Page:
TRAVEL with pat and lew

Archive for the ‘… France – Carpentras’ Category

* a cemetery in Gordes … lavender fields … a synagogue in Carpentras

Posted by Lew Weinstein on July 12, 2010

It is impossible to come around the bend in the road, high in the hills after winding along narrow roads, and not say “wow!” when the town of Gordes presents itself. Pat took this photo hanging out the back window of the car as we crawled along the road out of town.



The town is beautiful. We were there on market day and it was crammed with visitors, which always adds to the fun for us. We had a simple lunch and good conversation with an interesting couple who live in Singapore and London.

Marc Chagall summered in Gordes, and the Hungarian artist Victor Vasereley lived here year-round but our main objective was to re-visit the cemetery we had stumbled over during our first visit a decade or so ago. There is a small portion of this cemetery where all the graves are dated July and August of 1944, in the weeks after the D-day invasion when the retreating Germans committed unprovoked murder all over France. From what I could find on the web, these people were innocent villagers killed by the Nazis in reprisal for some action by resistance fighters, since Gordes was a major center of the the French Resistance. If anyone reading this blog knows the actual story, please write in. There is a sense of emotion around that cemetery which surely emanates from the heroes who died here.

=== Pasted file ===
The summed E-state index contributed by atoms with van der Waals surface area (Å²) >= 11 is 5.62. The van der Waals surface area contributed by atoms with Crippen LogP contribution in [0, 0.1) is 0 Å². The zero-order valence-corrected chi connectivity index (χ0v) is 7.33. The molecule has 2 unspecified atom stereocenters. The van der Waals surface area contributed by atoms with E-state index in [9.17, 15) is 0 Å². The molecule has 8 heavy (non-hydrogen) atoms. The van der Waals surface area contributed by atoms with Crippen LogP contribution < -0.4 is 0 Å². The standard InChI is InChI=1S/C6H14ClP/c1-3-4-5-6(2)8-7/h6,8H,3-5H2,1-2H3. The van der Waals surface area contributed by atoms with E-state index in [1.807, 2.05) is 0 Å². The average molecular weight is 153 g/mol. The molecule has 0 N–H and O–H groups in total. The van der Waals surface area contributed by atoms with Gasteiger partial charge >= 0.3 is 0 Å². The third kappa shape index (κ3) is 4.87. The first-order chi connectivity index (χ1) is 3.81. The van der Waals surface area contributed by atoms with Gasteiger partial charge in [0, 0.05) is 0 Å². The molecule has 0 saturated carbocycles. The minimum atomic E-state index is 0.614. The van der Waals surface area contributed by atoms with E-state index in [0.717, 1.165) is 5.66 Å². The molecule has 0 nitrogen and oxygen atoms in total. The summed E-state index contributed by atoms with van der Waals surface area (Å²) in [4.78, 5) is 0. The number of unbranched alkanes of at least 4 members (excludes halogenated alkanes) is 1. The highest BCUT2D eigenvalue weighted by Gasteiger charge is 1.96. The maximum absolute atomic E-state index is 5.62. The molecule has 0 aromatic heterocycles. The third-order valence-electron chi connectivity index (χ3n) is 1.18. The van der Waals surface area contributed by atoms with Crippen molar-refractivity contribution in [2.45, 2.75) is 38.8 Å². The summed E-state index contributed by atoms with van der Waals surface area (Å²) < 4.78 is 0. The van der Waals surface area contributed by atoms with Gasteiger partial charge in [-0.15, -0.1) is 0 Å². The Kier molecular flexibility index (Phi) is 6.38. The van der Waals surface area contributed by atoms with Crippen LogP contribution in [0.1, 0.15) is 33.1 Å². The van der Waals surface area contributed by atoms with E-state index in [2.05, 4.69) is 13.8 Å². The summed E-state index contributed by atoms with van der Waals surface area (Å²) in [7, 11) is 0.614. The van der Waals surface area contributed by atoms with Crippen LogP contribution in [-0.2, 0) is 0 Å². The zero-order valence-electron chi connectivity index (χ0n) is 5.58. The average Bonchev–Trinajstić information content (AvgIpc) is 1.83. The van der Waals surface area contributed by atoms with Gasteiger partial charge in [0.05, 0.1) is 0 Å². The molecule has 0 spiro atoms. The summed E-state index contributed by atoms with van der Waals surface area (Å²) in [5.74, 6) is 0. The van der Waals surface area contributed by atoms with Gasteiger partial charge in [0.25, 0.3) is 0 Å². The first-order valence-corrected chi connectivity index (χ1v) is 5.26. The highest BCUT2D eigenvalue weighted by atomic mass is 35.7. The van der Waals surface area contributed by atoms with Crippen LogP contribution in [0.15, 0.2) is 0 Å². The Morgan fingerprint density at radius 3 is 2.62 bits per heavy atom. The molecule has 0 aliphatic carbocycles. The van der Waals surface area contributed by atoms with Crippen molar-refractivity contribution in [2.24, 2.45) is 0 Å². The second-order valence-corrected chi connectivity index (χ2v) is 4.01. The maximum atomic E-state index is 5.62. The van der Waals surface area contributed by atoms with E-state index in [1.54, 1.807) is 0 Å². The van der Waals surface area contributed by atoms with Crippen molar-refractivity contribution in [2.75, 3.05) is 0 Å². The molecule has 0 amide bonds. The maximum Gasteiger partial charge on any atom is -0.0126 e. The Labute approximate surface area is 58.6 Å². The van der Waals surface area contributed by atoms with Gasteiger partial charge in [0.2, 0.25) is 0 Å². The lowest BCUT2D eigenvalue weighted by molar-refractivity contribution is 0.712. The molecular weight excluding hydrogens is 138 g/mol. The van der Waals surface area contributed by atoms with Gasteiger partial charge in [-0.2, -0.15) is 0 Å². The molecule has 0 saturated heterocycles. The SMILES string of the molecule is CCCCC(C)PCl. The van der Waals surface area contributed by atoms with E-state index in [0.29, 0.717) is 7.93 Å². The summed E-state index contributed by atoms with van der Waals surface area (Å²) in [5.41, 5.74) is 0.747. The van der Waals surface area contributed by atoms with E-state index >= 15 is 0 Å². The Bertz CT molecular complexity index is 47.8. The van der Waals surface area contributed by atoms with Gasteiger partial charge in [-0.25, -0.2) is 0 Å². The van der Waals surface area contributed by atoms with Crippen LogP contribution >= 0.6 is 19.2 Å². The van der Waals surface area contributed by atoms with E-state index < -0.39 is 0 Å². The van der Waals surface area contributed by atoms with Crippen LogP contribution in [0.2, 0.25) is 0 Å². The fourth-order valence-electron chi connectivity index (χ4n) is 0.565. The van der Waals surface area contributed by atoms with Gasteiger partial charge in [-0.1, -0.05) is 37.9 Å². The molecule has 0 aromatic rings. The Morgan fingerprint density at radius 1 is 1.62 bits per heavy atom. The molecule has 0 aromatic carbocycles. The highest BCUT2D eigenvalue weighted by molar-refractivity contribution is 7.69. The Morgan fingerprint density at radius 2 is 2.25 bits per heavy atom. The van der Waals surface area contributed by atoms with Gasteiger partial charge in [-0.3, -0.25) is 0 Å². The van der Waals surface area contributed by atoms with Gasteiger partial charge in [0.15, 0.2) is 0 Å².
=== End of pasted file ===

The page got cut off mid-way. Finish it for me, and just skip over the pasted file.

The ride from Gordes to Carpentras passed through some of the most beautiful mountain scenery you will ever see. Here’s a sample.


As if the mountains weren’t spectacular enough, we came across one of Pat’s major objectives, a glorious field of lavender nestled in a cleft between the hills adjacent to an ancient monastery.


Carpentras was a commercial site used by Greek merchants, and was later known to Romans as Carpentoracte Meminorum, mentioned by Pliny. In addition, it has long been an important center of French Judaism, and is home to the oldest synagogue in France (1367), which still holds services.

It’s the “still holds services” that is the remarkable thing about this synagogue and indeed about the Jewish people. Wherever Jews go, wherever Jews are driven, Jews survive. In the picture below, on the bima facing the ark which holds the holy Torah, there is a card containing the prayers to be said by those called to honor the the Torah. In synagogues as remote from each other as Marrakesh and Budapest, New York and Moscow, that card and the service itself is identical. Surely this consistency of worship is one of the reasons why we’re still here.

the oldest synagogue in France


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